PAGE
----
The following document was sent to all members of the Parliamentary Labour Party ahead of last night’s (16 July) meeting



16 July 2018

To all members of the Parliamentary Labour Party:

 

Briefing – IHRA definition of antisemitism

Antisemitism guidelines agreed by the Labour Party National Executive Committee on July 3 have been criticised on the basis that they do not include all the examples attached to a definition of antisemitism adopted in May 2016 by the International Holocaust Remembrance Alliance. Critics say that failing to adopt all the IHRA examples represents a betrayal of the Jewish community and undermines the fight against antisemitism. This briefing note is a response to those critics.

  1. The new NEC guidelines are the result of careful consideration by a working party set up for the purpose and including among its number two Jewish NEC members, Jon Lansman and Rhea Wolfson.
  2. The IHRA definition has never had unanimous support from British Jews. Its adoption by the Conservative Government in December 2016 was swiftly followed by the publication of a Legal Opinion, commissioned by a Jewish-led consortium, warning that the IHRA document was badly drafted and confusing and that it risked “unlawfully restricting legitimate expressions of political opinion”. The Opinion said: “…pro-Palestinian campaigners who, for example, describe Israel as a settler-colonialist state enacting a policy of apartheid, or call for policies of boycott, divestment or sanctions against Israel, cannot properly be characterised as antisemitic.”
  3. The IHRA definition has been used to prevent such criticism of Israel. A headline in Jewish News in February announced: “Supporters of the Jewish state to concentrate on the IHRA definition, in order to highlight that it’s anti-Semitic to call Israel a racist state.” In March, the Israel-Britain Alliance and We Believe in Israel lobbied the Prime Minister to introduce legislation to prevent events taking place on UK campuses under the umbrella “Israel apartheid week” on the basis that to call Israel an apartheid state was a violation of the IHRA definition. This contradicts both the Legal Opinion mentioned in paragraph 2 and the Jewish statement in paragraph 6.
  4. Critics of the NEC code have suggested that Labour has shown itself to be antisemitic by abandoning the “MacPherson principle”, which they say establishes that groups experiencing racism have the sole right to define it. This is a serious misreading, as explained by Professor David Feldman (Director of the Pears Institute for the Study of Antisemitism at Birkbeck College, London University). In his 2015 sub-report to the All Party Parliamentary Group Against Antisemitism, Feldman said:  “…it is unambiguously clear that Macpherson intended to propose that such racist incidents require investigation. He did not mean to imply that such incidents are necessarily racist. However, Macpherson’s report has been misinterpreted and misapplied in precisely this way.” All forms of discrimination are defined by Parliament and interpreted by the courts; not decided by the groups with protected characteristics.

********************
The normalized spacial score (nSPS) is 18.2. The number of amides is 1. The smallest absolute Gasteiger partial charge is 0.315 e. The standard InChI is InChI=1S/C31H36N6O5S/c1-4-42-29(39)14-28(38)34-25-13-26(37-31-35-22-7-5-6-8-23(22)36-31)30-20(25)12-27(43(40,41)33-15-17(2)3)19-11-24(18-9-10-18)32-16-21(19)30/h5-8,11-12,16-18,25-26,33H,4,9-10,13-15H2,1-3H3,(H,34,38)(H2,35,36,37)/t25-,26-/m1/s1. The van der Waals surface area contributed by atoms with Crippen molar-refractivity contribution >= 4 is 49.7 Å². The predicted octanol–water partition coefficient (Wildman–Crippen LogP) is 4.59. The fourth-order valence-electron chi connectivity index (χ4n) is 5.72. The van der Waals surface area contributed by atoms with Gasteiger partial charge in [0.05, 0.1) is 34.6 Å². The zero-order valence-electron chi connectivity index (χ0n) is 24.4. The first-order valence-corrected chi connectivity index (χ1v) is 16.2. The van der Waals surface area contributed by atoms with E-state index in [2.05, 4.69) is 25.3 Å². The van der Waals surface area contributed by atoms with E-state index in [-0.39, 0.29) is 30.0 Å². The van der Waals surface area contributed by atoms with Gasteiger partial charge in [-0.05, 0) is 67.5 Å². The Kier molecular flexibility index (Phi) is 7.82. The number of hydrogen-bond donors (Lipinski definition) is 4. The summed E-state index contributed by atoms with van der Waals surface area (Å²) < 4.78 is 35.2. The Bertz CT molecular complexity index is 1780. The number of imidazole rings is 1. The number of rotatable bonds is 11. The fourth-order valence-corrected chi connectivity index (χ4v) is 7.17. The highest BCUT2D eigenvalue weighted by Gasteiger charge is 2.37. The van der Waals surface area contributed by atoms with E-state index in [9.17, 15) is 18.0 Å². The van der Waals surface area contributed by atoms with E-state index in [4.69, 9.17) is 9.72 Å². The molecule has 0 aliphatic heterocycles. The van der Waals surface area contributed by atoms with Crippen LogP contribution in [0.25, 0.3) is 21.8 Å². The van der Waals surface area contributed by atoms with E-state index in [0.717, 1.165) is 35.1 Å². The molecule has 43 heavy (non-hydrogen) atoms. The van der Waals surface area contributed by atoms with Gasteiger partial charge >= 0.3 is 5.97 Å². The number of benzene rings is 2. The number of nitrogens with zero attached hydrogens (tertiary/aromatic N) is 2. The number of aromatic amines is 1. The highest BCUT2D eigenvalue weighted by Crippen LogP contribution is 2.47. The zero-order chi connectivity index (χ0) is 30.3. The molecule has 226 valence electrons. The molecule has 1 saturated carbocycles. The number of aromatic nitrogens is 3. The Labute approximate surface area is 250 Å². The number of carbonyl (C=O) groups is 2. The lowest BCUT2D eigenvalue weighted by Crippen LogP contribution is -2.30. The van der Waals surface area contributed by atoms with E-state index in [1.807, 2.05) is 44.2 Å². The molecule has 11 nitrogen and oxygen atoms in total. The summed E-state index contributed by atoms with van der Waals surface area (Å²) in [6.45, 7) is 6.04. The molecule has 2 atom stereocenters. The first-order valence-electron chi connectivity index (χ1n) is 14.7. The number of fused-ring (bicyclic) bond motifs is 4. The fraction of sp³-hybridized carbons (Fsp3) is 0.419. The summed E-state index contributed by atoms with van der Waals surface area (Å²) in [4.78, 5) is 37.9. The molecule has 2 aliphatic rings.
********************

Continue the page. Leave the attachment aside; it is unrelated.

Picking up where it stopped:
5. In May this year, Britain’s leading civil liberties NGO, Liberty, overwhelmingly endorsed a resolution at its AGM warning public bodies not to adopt the IHRA definition. Members were concerned that, “by blurring the previously clear understanding of the nature of antisemitism, the IHRA definition risks undermining the defences against it.” They also took the view that by conflating ‘antisemitism’ with ‘criticism of Israel and legitimate defence of the rights of Palestinians,” it threatened to undermine freedom of expression.
  6. On June 15, 27 prominent British Jews concerned about the dangers of conflation issued a statement calling for clarity in identifying what antisemitism is and what it is not. They said: “criticism of Israel is not antisemitic unless motivated by anti-Jewish prejudice” and “criticising laws and policies of the state of Israel as racist and as falling under the definition of apartheid is not antisemitic.”  Two weeks later this statement was endorsed by leading public figures across a range of professions and political affiliations.
  7.  On July 17, 30 Jewish organisations in a dozen countries will be issuing a Global Jewish Statement which urges “our governments, municipalities, universities and other institutions to reject the IHRA definition.” The definition, it says, is intentionally worded so that legitimate criticisms of Israel and advocacy for Palestinian rights can be equated with antisemitism “as a means to suppress the former.” This conflation, it says, “undermines both the Palestinian struggle for freedom, justice and equality and the global struggle against antisemitism”.
  8. Against this background, the NEC code should be welcomed as a principled and useful contribution towards providing much needed clarity both about what is truly antisemitic, and what constitutes legitimate political discourse about Israel and Palestine. As explained by a Labour source in response to a critical article in the New Statesman: “These guidelines cover all the same ground as the IHRA examples, but they go further, providing more examples and details so they can actually be applied.”